Stories
Slash Boxes
Comments
NOTE: use Perl; is on undef hiatus. You can read content, but you can't post it. More info will be forthcoming forthcomingly.

All the Perl that's Practical to Extract and Report

use Perl Log In

Log In

[ Create a new account ]

heusserm (4461)

heusserm
  (email not shown publicly)
http://www.xndev.com/
AOL IM: MatthewHeusser (Add Buddy, Send Message)

Matt Heusser is JAPH and an XP-Er [xprogramming.com]. (The Methodology, not the Operating System.) Right now, he's doing a lot of Test Driven Development in Perl.

Journal of heusserm (4461)

Tuesday August 05, 2003
09:29 AM

Test-First of OO Modules

[ #13920 ]

I recently did a ten-minute talk on Test-First of OO modules. This got me to thinking 'hey, I should put this on my blog' ... which got me to thinking 'hey, I should have a blog. If it were RSS enabled, Steve Hoek could use it to test his RSS Reader ...' :-)

So, here it is:

Let's say we're going to create a module called 'SomeObject'.

We knoew SomeObject will be a container, and it will take three optional paramaters on creation: The values of the entries at A, B, and C.

SomeObject will have two methods, 'Get' and 'Set'

So, we design the following tests:

1) Does SomeObject.pm compile?
2) Does SomeObject have new and get methods?
3) If I new, does it create a SomeObject object?
4,5,6) With the Object I created above, does it have the correct values for A, B, C?
7) Is the entry for D "Undefined?"

The tests are below:

#---------BEGIN CODE---------#
#use lib wherever SomeObject is. ('./')?
use Test::More;
BEGIN { plan tests => 7 };
use_ok('SomeObject');

can_ok('SomeObject', qw(new get) );

my $t = SomeObject->new(1,2,3);
isa_ok($t, 'SomeObject');

my $a = $t->get('A');
ok($a, 1, "Get 1st Parameter");

my $b = $t->get('B');
ok($b, 2, "Get 2nd Parameter");

my $c = $t->get('C');
ok($c, 3, "Get 3rd Parameter");

my $d = $t->get('D');
my $blnOk = 0;
if (!defined($d)) { $blnOk=1;}
ok($blnOk==1, "Making sure no extra variables are created");
# --- If we really wanted to be slick, I'd
# iterate from D to ZZZ or so, but I don't
# The for would have a bln we'd check, so we'd
# only have one variable, not 26*26*26.
#
#---------END CODE---------#

When you run the test file intially, only the use should pass, because you haven't even _coded_ the other methods.

Then, you code and test. Eventually, the test results look like this:

1..7
ok 1 - use PH::SomeObject;
ok 2 - PH::SomeObject->can(...)
ok 3 - The object isa PH::SomeObject
ok 4 - Get 1st Parameter
ok 5 - Get 2nd Parameter
ok 6 - Get 3rd Parameter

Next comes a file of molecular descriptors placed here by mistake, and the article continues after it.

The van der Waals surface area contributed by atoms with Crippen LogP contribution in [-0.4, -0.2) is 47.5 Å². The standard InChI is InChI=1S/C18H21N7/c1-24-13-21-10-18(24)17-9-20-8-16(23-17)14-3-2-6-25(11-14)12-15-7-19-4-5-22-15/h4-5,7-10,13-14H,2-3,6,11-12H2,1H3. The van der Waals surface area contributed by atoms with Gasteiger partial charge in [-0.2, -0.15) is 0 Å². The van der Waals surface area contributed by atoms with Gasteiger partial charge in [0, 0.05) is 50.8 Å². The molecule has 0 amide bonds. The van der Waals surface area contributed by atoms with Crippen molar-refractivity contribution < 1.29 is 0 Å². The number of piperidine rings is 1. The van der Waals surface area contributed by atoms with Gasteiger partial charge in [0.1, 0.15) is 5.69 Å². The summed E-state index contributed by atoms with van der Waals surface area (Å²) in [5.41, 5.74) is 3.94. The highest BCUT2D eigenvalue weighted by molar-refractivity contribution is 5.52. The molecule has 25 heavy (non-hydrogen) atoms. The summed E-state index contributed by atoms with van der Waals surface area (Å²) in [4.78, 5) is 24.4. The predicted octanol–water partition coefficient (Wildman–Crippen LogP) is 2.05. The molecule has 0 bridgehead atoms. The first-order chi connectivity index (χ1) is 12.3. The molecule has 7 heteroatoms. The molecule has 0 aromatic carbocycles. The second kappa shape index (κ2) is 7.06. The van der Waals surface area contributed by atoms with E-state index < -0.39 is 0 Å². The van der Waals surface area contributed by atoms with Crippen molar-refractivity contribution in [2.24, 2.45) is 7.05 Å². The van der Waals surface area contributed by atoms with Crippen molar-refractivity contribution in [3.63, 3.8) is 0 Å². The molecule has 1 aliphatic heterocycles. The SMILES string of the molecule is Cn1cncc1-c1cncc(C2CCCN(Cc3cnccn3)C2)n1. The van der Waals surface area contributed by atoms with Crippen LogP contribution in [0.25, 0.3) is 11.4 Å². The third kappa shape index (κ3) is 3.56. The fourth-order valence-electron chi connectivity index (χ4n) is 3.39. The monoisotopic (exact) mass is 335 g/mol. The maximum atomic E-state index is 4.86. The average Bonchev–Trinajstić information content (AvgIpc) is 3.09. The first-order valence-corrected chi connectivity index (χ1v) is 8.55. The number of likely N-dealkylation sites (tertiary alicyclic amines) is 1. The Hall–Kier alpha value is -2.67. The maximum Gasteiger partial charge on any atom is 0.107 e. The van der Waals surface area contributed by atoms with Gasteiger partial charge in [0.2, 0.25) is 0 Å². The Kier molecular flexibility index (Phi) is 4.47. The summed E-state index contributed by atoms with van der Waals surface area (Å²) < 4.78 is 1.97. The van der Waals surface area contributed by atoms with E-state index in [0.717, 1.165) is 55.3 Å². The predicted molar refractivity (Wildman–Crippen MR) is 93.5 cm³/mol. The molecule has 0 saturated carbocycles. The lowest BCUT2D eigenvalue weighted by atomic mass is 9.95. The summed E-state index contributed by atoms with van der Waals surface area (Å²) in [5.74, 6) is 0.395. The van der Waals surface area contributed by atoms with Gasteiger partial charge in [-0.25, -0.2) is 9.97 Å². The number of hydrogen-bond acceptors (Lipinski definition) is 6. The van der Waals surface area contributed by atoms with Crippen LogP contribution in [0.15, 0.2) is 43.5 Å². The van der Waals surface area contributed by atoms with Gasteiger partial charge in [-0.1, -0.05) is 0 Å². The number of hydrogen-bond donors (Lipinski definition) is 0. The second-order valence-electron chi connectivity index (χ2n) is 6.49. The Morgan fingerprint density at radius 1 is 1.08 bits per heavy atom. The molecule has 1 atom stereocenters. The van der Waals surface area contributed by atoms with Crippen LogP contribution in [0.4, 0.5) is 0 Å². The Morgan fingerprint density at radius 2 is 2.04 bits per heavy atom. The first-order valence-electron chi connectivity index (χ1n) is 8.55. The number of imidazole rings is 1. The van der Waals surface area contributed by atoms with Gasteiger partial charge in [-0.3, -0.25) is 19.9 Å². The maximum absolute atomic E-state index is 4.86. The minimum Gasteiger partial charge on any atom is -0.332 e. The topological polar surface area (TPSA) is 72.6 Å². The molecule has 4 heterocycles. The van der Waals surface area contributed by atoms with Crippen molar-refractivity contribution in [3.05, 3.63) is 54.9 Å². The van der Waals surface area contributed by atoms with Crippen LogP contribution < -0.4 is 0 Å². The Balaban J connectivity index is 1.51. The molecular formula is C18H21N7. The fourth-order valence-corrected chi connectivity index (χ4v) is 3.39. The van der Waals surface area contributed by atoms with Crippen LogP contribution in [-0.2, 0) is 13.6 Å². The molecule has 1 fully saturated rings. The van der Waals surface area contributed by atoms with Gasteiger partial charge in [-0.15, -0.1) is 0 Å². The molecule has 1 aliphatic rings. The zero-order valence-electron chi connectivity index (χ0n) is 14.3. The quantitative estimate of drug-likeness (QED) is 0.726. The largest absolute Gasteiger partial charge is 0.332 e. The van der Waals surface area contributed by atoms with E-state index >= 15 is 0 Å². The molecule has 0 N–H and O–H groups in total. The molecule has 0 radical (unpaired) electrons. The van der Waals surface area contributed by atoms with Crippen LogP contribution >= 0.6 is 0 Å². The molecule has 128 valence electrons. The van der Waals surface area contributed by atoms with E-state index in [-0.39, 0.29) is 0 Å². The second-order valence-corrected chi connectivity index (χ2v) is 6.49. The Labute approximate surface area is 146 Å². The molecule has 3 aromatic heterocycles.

ok 7 - Making sure no extra variables are created

Pretty nifty eh?

Not really, but it's a good start.

The Fine Print: The following comments are owned by whoever posted them. We are not responsible for them in any way.
 Full
 Abbreviated
 Hidden
More | Login | Reply
Loading... please wait.
  • my $d = $t->get('D');
    my $blnOk = 0;
    if (!defined($d)) { $blnOk=1;}
    ok($blnOk==1, "Making sure no extra variables are created");
    That might be better written as:
    my $d = $t->get('D');
    ok(!defined($d), "Making sure no extra variables are created");
    --

    --
    "Cake or Death!" .... "Cake please"
    • It'd be written even better as:
      my $d = $t->get('D');
      is( $d, 'expected_value', "get(D)");

      Use of is(), like() and isa_ok() is a very good thing where possible.

      -Dom

  • I'm *extremely* new to testing and this post was very informative for me. Thanks.

    But...

    What is test # 7 about?

    What if 'E' exists?

    What if the object is inherited, couldn't it have a 'D'? (hmm... that wouldn't happen during testing tho... right?)

    From a philosophical view, it would seem to me that tests should cover the requirements... and I didn't see anything in the requirement to drive test 7.

    It also seems that if you wanted to check that there were not extra variables created, you would need to enume
  • ok($a==1, "Testing 1st Parameter");

    is better written as

    is( $a, 1, "Testing 1st Parameter");

    for better diagnostics on failure. Any time you're writing

    ok( $a == 1 )

    you probably want

    is( $a, 1 );

    unless your name is Nick Clark, in which case you reall, really meant '==' so its cmp_ok($a, '==', 1 ) or Damian Conway, in which case there's probably a really good reason you used ok() instead of is().

    Even better would be:

    is( $a, 1, 'getting A' );

    Mentioning that you're "testing" something in a test